A Day with the Kids in SoMa

San Francisco Kid Activities

181 Fremont Residences’ location in sophisticated SoMa is a boon for adults who love the arts and culture. But the littlest residents of these luxury condos in San Francisco have their very own local treasure to explore, where they can stretch their imaginations, skills, and technical know-how, all while having fun. The Children’s Creativity Museum (CCM) is located on Fourth and Howard Streets inside the lovely Yerba Buena Gardens. Formerly known as “Zeum” when it first opened in 1998, CCM takes an innovative approach to museum education that bypasses the passive absorption of dusty displays and dioramas and, instead, invites kids and families to create their own multimedia experiences in one of the museum’s many hands-on “labs.”

According to their mission statement, CCM has worked to “move the conventional approach of play to one of invention” and to “shift the focus from media consumption to media production.” So, no snapping photos on smartphones or checking Facebook while strolling through an exhibit: here, kids from ages 2 to12 make their own projects with educators who are excited to pass along their skills to young innovators. Visitors can take part in Design Challenges, Robot Coding, Music Video Production, Stop Motion Animation for an afternoon or even for weeks at a time during the summer.

Younger kids adore the Animation Studio, where they can learn about an essential filmmaking technique and get their hands dirty in clay. Kids can mold characters from soft clay using colors they choose and then work with museum educators to create a storyboard and produce a stop-motion short film. The museum’s stop-motion animation stations allow kids to choose different backdrops to set the scene and complete their films, which can then be emailed to parents.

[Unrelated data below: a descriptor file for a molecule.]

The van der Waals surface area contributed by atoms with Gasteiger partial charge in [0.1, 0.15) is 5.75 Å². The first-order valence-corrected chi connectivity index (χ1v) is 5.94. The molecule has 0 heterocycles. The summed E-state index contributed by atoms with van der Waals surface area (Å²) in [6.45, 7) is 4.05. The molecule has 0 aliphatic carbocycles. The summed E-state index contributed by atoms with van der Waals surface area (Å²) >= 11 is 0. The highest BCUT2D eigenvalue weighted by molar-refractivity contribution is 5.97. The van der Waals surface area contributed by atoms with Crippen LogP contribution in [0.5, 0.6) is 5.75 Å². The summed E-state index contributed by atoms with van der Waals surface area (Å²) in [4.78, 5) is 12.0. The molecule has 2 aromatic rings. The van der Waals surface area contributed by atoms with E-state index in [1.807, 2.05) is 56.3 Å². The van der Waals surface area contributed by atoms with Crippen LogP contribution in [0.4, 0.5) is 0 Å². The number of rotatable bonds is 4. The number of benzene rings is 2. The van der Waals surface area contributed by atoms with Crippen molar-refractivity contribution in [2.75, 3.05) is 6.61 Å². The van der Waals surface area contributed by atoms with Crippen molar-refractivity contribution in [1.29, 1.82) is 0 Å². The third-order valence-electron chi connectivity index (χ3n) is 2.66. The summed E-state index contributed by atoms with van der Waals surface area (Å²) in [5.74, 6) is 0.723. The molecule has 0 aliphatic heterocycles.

At the Tech Lab, older kids learn how to program a robot to navigate mazes and play games using basic coding skills—a birthright in San Francisco. Creative problem-solving is the name of the game, and kids are encouraged to think through obstacles and puzzles in the pursuit of the solution. Their reward is the fun of watching their creation make its way through a maze, avoiding obstacles and responding to sensory information. Similarly, the Innovation Lab gives kids a tough puzzle to solve in the form of the Mystery Box, which contains basic materials that families can use to solve a problem. There are no fancy gadgets or tools to deploy here, just simple supplies and brainstorming. In the Music Studio, kids create their own music videos by performing Karaoke-style with costumes and applying custom backgrounds with green-screen technology.

Summer vacations can be artistic adventures too, with programs like this summer’s Musical Theater Camp, which is co-organized at CCM with the Bay Area Children’s Theatre, or Art Lab, where kids aged 3-5 can get a rich experience that includes songs, games, sensory-based play, and storytelling. And 5- to 6-year-olds can join the Play-Well Jedi Engineering camp, making refinements on the structure of LEGO® X-Wings and R2-units —all in a day’s work for a budding designer.

Undoubtedly, many of the grown-up residents of the luxury condos at 181 Fremont are accomplished professionals whose problem-solving skills and creativity are fueling the Bay Area’s thriving tech industry. With regular visits to the Children’s Creativity Museum, followed by a stroll through the Yerba Buena Gardens or a build-your-own-lunch at the nearby Vietnamese sandwich shop Freshroll, chances are the future will be in good (inventive) hands.

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The Bay Lights: Illuminating the San Francisco Skyline